The old man sitting one table up is all alone. He’s wearing a yarmulke, a blue dress shirt, gray pants and running sneakers. He’s waiting for his bagel. “Where’s my bagel?” he asks. Not meanly, but impatiently.
I actually don’t think he has anywhere to go. He’s made a joke—twice now—about everyone here having a laptop, while he has only a cup of coffee. He’s a tad awkward. Clearly, he wants someone to talk to him. To chat. But we’re all busy, busy, busy, busy. Things to write. People to call. Projects to complete. Truth be told, I’m avoiding eye contact, because I don’t want to get locked down. I have to pick up the kids in a few hours. I have things to do. Important things to do.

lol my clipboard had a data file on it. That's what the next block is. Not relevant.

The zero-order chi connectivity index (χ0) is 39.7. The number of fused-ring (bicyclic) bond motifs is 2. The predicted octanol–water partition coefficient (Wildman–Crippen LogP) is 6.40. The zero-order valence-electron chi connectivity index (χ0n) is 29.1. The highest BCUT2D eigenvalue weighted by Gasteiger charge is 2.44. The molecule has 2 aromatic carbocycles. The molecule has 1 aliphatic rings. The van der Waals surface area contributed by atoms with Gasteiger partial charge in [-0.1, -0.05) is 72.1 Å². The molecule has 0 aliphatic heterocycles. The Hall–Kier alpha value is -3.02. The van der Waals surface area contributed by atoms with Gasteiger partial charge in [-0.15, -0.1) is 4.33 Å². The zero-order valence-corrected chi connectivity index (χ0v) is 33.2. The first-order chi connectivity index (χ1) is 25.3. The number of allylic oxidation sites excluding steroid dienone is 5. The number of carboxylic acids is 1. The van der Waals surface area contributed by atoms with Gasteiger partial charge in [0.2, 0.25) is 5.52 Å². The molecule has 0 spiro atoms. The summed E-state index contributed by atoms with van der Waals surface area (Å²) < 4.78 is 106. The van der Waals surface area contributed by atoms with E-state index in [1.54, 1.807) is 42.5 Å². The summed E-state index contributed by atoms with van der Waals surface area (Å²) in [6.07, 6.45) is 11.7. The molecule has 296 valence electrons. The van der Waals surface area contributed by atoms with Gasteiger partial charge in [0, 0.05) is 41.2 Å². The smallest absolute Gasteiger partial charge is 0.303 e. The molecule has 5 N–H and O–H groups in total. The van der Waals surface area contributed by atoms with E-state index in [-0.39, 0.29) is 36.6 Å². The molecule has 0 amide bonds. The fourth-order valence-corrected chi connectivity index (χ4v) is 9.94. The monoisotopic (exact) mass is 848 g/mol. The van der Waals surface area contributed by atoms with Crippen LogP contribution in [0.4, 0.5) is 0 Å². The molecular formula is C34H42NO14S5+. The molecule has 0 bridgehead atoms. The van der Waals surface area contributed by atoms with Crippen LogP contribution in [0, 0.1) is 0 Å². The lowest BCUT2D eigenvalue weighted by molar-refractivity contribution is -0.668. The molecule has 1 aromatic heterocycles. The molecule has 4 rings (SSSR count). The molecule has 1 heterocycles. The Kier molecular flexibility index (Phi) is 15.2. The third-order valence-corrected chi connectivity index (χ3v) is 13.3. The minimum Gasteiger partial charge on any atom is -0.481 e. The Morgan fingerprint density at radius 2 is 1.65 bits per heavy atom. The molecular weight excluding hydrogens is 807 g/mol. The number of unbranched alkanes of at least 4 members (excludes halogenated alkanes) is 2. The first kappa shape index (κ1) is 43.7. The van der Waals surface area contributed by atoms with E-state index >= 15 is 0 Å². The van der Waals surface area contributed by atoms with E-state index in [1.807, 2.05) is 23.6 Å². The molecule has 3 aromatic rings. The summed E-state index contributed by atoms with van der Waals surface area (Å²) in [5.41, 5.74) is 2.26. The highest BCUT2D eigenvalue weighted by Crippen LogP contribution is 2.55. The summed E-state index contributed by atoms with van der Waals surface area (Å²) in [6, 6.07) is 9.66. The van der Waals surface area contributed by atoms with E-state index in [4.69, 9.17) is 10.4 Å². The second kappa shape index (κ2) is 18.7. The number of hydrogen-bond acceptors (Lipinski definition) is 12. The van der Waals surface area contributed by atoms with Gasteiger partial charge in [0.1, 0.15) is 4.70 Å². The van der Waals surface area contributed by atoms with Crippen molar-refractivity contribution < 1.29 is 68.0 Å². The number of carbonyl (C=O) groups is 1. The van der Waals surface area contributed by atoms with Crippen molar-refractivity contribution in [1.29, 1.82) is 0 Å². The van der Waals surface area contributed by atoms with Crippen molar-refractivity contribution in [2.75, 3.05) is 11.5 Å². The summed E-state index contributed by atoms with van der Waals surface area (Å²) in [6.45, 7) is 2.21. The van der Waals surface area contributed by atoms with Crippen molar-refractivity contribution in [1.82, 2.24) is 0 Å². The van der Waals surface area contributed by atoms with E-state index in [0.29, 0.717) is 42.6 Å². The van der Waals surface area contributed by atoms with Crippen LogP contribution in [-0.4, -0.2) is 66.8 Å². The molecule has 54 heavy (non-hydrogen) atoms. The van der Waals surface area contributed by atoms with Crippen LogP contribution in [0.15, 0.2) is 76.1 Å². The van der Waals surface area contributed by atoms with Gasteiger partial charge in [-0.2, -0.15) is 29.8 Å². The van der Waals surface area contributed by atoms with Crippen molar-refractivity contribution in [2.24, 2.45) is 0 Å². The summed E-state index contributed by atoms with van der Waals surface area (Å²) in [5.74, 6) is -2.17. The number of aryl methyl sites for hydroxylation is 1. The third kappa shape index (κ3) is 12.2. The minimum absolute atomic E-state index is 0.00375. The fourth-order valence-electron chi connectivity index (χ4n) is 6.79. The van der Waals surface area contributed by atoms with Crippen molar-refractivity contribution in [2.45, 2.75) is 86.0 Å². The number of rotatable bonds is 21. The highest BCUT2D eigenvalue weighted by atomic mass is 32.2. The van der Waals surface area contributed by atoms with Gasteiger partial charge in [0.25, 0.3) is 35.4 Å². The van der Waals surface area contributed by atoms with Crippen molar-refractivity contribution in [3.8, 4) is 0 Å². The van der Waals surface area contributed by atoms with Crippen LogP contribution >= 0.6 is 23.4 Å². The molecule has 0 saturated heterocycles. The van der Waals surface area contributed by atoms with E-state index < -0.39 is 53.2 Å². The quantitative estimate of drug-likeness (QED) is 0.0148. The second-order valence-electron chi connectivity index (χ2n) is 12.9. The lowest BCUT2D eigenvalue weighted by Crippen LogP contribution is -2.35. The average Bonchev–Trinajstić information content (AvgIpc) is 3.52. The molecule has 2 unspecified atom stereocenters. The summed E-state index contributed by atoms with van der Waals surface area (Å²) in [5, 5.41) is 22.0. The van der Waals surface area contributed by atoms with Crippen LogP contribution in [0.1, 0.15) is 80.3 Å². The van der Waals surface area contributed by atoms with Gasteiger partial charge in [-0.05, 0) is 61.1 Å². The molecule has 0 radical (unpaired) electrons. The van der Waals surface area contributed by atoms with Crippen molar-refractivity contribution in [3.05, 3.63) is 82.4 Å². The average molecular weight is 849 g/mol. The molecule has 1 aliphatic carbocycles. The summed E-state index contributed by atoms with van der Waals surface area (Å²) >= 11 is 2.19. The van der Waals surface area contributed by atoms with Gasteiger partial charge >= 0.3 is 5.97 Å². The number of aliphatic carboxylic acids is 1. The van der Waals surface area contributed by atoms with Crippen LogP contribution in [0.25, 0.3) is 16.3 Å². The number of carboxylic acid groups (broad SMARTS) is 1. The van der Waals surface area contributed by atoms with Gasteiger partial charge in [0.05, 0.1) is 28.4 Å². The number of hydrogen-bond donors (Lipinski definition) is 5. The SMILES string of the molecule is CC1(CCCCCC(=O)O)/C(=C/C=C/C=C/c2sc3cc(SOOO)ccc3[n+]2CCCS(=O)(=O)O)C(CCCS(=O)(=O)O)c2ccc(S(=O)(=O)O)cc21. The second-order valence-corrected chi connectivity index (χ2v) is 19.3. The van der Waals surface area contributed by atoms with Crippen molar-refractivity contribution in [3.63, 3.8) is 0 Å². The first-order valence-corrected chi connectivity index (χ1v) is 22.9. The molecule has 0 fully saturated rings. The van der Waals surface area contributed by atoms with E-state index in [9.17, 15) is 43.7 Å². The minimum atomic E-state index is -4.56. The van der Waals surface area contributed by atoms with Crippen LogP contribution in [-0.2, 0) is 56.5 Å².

And yet …
If I’m being honest with myself, the old man is my future. I’m almost 42. He’s probably 80. The years go past. Soon enough, I’ll be obsolete. People won’t buy my books, and request freelance pieces. I’ll just be an old writer awkwardly standing there as someone tells their disinterested grandchild, “Mr. Pearlman used to write sports books.” I’ll spend my days looking for something to do … somewhere to go. I’ll try and volunteer—but it’ll feel like mere busy work to pass the time between retirement and death. I’ll read books I don’t particularly care about. I’ll attend movies, and moan about things not being as good as they once were. I’ll fumble over new technology, sleep longer hours, get dressed up for a trip to the drug store. I’ll make corny jokes, and no one will laugh.
I’ll sit in a coffee shop, anxious for company.
And I’ll be ignored by some soon-to-be 42-year-old dickhead at a laptop.